Sturdy boots, covering the ankle, are a minimum requirement. We would recommend, though, that you wear ‘proper’ bike boots with shin protection. Touring-type boots fit the bill well, as do race boots and protective ankle boots.

Other clothing & kit

The list below isn’t everything you might need to bring on one of our tours (some undercrackers might also be nice), but highlights things that are best not forgotten. Some of these items (insect repellent, hats, etc) can be bought cheaply in India, but as there may not be the time to nip to the shops on the first day, it’s as well to bring them from home.

  • A snood is great for keeping dust out of the nose, for added warmth when needed and can even be worn as a hat to keep the sun off, or warmth in
  • Sunglasses with UV protection are important.
  • Bring cool, thin socks and a warm pair for early starts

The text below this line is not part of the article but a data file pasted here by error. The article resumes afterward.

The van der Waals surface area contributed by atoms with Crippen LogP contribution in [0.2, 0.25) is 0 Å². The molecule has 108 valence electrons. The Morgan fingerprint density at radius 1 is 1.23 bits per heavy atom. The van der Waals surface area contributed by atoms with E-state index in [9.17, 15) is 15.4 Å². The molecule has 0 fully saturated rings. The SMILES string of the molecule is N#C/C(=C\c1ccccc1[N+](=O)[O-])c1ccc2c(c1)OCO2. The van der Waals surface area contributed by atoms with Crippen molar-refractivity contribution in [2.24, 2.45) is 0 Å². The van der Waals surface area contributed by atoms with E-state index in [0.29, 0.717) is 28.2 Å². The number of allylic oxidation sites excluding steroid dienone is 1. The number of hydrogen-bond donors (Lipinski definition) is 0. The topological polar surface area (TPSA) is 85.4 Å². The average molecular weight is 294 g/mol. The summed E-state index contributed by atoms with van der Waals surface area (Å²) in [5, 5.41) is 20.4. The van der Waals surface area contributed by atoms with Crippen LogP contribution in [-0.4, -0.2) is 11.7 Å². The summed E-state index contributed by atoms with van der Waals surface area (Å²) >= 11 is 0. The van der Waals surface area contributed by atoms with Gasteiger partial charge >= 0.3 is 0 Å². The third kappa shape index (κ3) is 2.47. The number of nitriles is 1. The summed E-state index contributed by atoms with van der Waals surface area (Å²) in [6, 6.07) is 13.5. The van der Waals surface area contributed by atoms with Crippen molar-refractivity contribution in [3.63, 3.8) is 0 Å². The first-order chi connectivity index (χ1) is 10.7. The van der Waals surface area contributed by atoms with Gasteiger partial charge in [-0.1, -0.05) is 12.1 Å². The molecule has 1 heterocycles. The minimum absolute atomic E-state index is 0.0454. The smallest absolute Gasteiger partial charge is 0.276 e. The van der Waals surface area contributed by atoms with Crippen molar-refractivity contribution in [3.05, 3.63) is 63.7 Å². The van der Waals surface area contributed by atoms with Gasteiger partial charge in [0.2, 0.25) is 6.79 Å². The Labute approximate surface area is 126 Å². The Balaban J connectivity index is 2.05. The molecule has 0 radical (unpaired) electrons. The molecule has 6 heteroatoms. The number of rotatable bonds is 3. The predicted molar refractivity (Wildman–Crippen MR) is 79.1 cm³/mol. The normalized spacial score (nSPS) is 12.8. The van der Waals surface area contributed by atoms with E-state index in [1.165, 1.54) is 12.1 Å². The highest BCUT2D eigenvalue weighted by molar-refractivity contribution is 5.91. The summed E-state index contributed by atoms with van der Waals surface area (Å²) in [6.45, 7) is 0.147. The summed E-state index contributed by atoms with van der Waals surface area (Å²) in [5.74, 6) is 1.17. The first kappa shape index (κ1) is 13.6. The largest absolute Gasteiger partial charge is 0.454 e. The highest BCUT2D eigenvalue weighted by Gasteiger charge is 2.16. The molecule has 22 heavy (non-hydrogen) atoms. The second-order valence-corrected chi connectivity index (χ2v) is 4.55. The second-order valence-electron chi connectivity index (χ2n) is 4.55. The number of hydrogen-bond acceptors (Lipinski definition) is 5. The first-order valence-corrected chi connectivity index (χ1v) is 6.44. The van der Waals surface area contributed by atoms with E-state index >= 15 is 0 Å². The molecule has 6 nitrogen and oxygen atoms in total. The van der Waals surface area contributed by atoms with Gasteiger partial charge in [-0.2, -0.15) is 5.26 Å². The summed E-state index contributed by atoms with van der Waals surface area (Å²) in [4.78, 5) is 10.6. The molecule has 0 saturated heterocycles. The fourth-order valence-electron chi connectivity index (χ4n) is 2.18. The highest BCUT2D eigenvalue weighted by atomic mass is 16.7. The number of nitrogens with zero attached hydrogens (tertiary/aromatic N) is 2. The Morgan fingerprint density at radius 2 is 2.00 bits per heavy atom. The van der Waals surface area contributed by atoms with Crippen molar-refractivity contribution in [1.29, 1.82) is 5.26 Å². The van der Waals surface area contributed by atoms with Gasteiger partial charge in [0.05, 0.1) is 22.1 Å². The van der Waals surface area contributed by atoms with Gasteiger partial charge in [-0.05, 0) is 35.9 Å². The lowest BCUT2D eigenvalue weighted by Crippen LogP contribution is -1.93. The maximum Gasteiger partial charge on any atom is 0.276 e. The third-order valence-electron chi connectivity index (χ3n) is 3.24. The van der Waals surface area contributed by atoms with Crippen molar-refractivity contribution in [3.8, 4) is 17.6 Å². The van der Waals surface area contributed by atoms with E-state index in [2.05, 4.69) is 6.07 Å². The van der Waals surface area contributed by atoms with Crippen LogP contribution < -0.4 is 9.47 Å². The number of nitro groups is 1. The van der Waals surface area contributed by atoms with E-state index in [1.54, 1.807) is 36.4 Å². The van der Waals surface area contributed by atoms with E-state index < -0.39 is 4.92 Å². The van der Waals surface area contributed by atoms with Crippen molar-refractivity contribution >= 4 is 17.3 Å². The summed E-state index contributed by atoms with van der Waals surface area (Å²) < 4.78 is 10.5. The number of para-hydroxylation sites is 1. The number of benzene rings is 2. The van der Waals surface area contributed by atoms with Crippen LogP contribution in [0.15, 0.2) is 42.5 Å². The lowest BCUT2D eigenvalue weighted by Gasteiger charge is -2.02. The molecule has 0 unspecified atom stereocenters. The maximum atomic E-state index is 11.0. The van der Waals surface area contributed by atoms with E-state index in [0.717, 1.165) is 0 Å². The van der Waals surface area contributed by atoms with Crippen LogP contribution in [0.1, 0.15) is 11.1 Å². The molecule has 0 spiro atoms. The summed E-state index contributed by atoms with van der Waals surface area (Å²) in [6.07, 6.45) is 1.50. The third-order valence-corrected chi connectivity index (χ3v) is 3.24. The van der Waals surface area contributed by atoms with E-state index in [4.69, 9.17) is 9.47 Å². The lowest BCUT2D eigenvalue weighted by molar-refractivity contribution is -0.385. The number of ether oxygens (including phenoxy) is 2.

• A very lightweight sleeping bag (fleece ones are good) is useful, but not essential
  • Sandals are great for off-bike footwear
  • If you have a weak back, a kidney-belt may be helpful
  • A fleece is good for both cool evenings and for under-jacket warmth
  • Day bag sufficient to carry a water bottle and rain suit, or tankbag
  • A money belt, or waistpack in which to carry valuables, documents and International Driving Permit
  • A sun hat, especially if you’re bald!
  • Very strong bungees or cargo net in case you tire of the day bag or need to carry that bit extra
  • Basic first aid kit: a few plasters and antiseptic cream (we carry a very comprehensive medical kit)
  • Any regular medication you need
  • Spectacles: bring spares, or your prescription with you
  • Swimming Cossie
  • Insect Repellent only ones with DEET content are reliable
  • Sun Block and plenty of it
  • Lip Salve with UV block
  • Torch/Head-torch
  • Penknife/Multi-tool
  • Alarm whether on phone or not
  • Watch for telling the time, so you’re not late
  • Brandy for sharing with staff